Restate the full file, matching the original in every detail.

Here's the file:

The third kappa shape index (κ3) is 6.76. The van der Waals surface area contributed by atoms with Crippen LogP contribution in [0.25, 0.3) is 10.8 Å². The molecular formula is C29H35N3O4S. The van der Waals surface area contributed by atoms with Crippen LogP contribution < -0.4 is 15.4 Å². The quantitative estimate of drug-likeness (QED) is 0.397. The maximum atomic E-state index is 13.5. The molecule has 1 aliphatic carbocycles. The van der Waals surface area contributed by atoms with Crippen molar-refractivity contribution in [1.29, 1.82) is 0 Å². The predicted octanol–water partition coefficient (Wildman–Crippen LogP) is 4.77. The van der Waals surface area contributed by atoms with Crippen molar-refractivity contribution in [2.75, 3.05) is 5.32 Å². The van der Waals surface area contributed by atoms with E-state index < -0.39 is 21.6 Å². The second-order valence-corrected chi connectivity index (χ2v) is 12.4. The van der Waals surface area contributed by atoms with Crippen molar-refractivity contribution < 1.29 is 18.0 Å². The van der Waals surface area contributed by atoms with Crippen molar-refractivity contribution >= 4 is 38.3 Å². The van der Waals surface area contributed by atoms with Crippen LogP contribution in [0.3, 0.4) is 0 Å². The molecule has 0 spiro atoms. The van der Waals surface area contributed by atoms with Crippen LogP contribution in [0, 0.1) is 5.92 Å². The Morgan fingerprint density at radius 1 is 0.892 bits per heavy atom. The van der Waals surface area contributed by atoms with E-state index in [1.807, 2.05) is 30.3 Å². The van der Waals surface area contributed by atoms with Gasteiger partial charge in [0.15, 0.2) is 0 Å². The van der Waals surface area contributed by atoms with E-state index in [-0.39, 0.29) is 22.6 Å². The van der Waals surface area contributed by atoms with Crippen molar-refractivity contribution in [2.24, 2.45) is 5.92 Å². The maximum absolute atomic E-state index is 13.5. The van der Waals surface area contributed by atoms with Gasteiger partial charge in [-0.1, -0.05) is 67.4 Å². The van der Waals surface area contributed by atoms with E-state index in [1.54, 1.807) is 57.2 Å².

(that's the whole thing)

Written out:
The third kappa shape index (κ3) is 6.76. The van der Waals surface area contributed by atoms with Crippen LogP contribution in [0.25, 0.3) is 10.8 Å². The molecular formula is C29H35N3O4S. The van der Waals surface area contributed by atoms with Crippen LogP contribution < -0.4 is 15.4 Å². The quantitative estimate of drug-likeness (QED) is 0.397. The maximum atomic E-state index is 13.5. The molecule has 1 aliphatic carbocycles. The van der Waals surface area contributed by atoms with Crippen molar-refractivity contribution in [1.29, 1.82) is 0 Å². The predicted octanol–water partition coefficient (Wildman–Crippen LogP) is 4.77. The van der Waals surface area contributed by atoms with Crippen molar-refractivity contribution in [2.75, 3.05) is 5.32 Å². The van der Waals surface area contributed by atoms with E-state index < -0.39 is 21.6 Å². The second-order valence-corrected chi connectivity index (χ2v) is 12.4. The van der Waals surface area contributed by atoms with Crippen molar-refractivity contribution < 1.29 is 18.0 Å². The van der Waals surface area contributed by atoms with Crippen molar-refractivity contribution >= 4 is 38.3 Å². The van der Waals surface area contributed by atoms with Crippen LogP contribution in [0.3, 0.4) is 0 Å². The molecule has 0 spiro atoms. The van der Waals surface area contributed by atoms with Crippen LogP contribution in [0, 0.1) is 5.92 Å². The Morgan fingerprint density at radius 1 is 0.892 bits per heavy atom. The van der Waals surface area contributed by atoms with E-state index in [1.807, 2.05) is 30.3 Å². The van der Waals surface area contributed by atoms with Gasteiger partial charge in [0.15, 0.2) is 0 Å². The van der Waals surface area contributed by atoms with E-state index in [-0.39, 0.29) is 22.6 Å². The van der Waals surface area contributed by atoms with Crippen molar-refractivity contribution in [2.24, 2.45) is 5.92 Å². The maximum absolute atomic E-state index is 13.5. The van der Waals surface area contributed by atoms with Gasteiger partial charge in [-0.1, -0.05) is 67.4 Å². The van der Waals surface area contributed by atoms with E-state index in [1.54, 1.807) is 57.2 Å².